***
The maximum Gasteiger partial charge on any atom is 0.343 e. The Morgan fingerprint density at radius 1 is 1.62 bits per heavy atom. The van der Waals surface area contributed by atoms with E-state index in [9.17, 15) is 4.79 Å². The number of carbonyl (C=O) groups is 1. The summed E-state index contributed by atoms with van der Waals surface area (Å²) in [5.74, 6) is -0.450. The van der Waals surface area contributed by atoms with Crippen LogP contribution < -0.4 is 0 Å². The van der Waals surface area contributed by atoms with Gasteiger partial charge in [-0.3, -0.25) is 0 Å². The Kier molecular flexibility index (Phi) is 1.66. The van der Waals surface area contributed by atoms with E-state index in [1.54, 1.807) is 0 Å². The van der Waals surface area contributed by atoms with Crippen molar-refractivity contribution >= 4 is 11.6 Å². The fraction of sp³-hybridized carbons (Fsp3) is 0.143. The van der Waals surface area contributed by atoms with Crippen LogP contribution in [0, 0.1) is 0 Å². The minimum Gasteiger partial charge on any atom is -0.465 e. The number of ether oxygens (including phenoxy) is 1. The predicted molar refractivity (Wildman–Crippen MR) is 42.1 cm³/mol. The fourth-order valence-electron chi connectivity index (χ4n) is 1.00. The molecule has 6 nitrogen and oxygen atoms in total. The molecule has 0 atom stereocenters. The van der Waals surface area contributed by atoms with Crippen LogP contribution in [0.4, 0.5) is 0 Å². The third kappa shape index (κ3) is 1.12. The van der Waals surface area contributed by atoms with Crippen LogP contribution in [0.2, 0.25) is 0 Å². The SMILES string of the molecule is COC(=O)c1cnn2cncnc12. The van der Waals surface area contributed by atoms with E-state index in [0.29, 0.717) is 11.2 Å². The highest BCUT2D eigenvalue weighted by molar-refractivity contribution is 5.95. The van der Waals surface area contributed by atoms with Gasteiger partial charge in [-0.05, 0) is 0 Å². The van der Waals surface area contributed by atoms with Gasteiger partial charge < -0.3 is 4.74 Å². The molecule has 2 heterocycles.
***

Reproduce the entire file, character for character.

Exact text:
The maximum Gasteiger partial charge on any atom is 0.343 e. The Morgan fingerprint density at radius 1 is 1.62 bits per heavy atom. The van der Waals surface area contributed by atoms with E-state index in [9.17, 15) is 4.79 Å². The number of carbonyl (C=O) groups is 1. The summed E-state index contributed by atoms with van der Waals surface area (Å²) in [5.74, 6) is -0.450. The van der Waals surface area contributed by atoms with Crippen LogP contribution < -0.4 is 0 Å². The van der Waals surface area contributed by atoms with Gasteiger partial charge in [-0.3, -0.25) is 0 Å². The Kier molecular flexibility index (Phi) is 1.66. The van der Waals surface area contributed by atoms with E-state index in [1.54, 1.807) is 0 Å². The van der Waals surface area contributed by atoms with Crippen molar-refractivity contribution >= 4 is 11.6 Å². The fraction of sp³-hybridized carbons (Fsp3) is 0.143. The van der Waals surface area contributed by atoms with Crippen LogP contribution in [0, 0.1) is 0 Å². The minimum Gasteiger partial charge on any atom is -0.465 e. The number of ether oxygens (including phenoxy) is 1. The predicted molar refractivity (Wildman–Crippen MR) is 42.1 cm³/mol. The fourth-order valence-electron chi connectivity index (χ4n) is 1.00. The molecule has 6 nitrogen and oxygen atoms in total. The molecule has 0 atom stereocenters. The van der Waals surface area contributed by atoms with Crippen LogP contribution in [0.4, 0.5) is 0 Å². The third kappa shape index (κ3) is 1.12. The van der Waals surface area contributed by atoms with Crippen LogP contribution in [0.2, 0.25) is 0 Å². The SMILES string of the molecule is COC(=O)c1cnn2cncnc12. The van der Waals surface area contributed by atoms with E-state index in [0.29, 0.717) is 11.2 Å². The highest BCUT2D eigenvalue weighted by molar-refractivity contribution is 5.95. The van der Waals surface area contributed by atoms with Gasteiger partial charge in [-0.05, 0) is 0 Å². The van der Waals surface area contributed by atoms with Gasteiger partial charge < -0.3 is 4.74 Å². The molecule has 2 heterocycles.